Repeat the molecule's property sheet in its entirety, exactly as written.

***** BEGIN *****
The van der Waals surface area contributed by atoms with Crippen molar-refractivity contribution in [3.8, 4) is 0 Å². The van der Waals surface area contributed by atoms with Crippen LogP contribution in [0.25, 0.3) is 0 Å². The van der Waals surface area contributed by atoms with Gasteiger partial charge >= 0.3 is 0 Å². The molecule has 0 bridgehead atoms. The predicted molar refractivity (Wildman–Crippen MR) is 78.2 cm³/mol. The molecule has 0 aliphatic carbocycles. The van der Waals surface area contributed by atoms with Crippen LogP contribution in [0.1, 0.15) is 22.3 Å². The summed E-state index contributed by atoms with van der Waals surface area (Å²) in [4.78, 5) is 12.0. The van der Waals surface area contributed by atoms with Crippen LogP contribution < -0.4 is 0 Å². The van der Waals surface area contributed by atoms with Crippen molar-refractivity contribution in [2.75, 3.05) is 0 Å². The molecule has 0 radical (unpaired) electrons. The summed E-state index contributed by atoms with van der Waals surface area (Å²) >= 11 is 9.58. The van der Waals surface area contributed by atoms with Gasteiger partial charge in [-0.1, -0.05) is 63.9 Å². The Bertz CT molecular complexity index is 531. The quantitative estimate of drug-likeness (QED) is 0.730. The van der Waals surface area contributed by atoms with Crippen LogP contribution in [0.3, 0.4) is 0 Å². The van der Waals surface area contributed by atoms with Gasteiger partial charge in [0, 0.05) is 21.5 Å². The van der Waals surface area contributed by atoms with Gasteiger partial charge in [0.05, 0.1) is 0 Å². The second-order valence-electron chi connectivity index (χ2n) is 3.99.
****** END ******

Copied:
The van der Waals surface area contributed by atoms with Crippen molar-refractivity contribution in [3.8, 4) is 0 Å². The van der Waals surface area contributed by atoms with Crippen LogP contribution in [0.25, 0.3) is 0 Å². The van der Waals surface area contributed by atoms with Gasteiger partial charge >= 0.3 is 0 Å². The molecule has 0 bridgehead atoms. The predicted molar refractivity (Wildman–Crippen MR) is 78.2 cm³/mol. The molecule has 0 aliphatic carbocycles. The van der Waals surface area contributed by atoms with Crippen LogP contribution in [0.1, 0.15) is 22.3 Å². The summed E-state index contributed by atoms with van der Waals surface area (Å²) in [4.78, 5) is 12.0. The van der Waals surface area contributed by atoms with Crippen LogP contribution < -0.4 is 0 Å². The van der Waals surface area contributed by atoms with Crippen molar-refractivity contribution in [2.75, 3.05) is 0 Å². The molecule has 0 radical (unpaired) electrons. The summed E-state index contributed by atoms with van der Waals surface area (Å²) >= 11 is 9.58. The van der Waals surface area contributed by atoms with Gasteiger partial charge in [-0.1, -0.05) is 63.9 Å². The Bertz CT molecular complexity index is 531. The quantitative estimate of drug-likeness (QED) is 0.730. The van der Waals surface area contributed by atoms with Crippen LogP contribution in [0.3, 0.4) is 0 Å². The van der Waals surface area contributed by atoms with Gasteiger partial charge in [0, 0.05) is 21.5 Å². The van der Waals surface area contributed by atoms with Gasteiger partial charge in [0.05, 0.1) is 0 Å². The second-order valence-electron chi connectivity index (χ2n) is 3.99.